# Magnetic reactance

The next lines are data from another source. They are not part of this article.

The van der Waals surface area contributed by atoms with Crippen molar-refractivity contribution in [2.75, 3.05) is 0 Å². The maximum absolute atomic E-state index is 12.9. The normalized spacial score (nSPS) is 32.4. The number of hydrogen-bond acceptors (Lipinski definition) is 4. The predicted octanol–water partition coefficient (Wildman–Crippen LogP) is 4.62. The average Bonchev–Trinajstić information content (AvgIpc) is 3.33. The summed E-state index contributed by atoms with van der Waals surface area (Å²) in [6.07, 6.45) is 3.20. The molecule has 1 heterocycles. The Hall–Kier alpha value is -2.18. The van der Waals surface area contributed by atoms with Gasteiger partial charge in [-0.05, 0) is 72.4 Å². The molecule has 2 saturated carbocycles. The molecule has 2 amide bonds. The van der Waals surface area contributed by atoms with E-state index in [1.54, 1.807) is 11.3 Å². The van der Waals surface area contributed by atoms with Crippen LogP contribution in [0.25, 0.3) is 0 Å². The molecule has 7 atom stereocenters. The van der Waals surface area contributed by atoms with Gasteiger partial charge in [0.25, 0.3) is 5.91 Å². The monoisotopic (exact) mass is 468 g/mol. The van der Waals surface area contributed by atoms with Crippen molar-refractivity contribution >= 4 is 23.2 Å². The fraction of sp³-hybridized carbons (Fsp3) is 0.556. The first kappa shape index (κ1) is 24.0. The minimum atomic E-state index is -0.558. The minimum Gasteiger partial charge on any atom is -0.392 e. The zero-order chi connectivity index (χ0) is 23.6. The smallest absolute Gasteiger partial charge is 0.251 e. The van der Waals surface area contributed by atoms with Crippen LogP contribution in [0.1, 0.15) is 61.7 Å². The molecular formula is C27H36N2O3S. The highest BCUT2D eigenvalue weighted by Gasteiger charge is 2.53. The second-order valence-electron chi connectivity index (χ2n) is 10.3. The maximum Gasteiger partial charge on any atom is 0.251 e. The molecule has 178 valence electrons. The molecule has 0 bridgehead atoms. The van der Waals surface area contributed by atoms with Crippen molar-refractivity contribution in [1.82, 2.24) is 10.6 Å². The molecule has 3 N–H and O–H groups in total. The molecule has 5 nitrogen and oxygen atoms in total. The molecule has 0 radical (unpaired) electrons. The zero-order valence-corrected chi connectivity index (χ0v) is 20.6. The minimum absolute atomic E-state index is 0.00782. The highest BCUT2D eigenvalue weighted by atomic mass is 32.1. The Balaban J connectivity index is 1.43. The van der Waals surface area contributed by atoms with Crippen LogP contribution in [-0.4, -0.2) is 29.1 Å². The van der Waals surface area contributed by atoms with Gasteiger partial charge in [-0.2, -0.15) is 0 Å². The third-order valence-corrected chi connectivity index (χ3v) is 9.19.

Magnetic reactance [1][2][3] is the component of complex magnetic impedance of the alternating current circuit, which produces the phase shift between a magnetic current and magnetic tension in the circuit. It is measured in units of ${\displaystyle {\tfrac {1}{\Omega }}}$ and is denoted by ${\displaystyle x}$ (or ${\displaystyle X}$). It may be inductive ${\displaystyle x_{L}=\omega L_{M}}$ or capacitive ${\displaystyle x_{C}={\tfrac {1}{\omega C_{M}}}}$, where ${\displaystyle \omega }$ is the angular frequency of a magnetic current, ${\displaystyle L_{M}}$ is the magnetic inductivity of a circuit, ${\displaystyle C_{M}}$ is the magnetic capacitivity of a circuit. The magnetic reactance of an undeveloped circuit with the inductivity and the capacitivity, which are connected in series, is equal: ${\displaystyle x=x_{L}-x_{C}=\omega L_{M}-{\frac {1}{\omega C_{M}}}}$ . If ${\displaystyle x_{L}=x_{C}}$, then the sum reactance ${\displaystyle x=0}$ and resonance takes place in the circuit. In the general case ${\displaystyle x={\sqrt {z^{2}-r^{2}}}}$. When an energy loss is absent (${\displaystyle r=0}$) ${\displaystyle x=z}$. The angle of the phase shift in a magnetic circuit ${\displaystyle \phi =\arctan {\frac {x}{r}}}$. On a complex plane, the magnetic reactance appears as the side of the resistance triangle for circuit of an alternating current.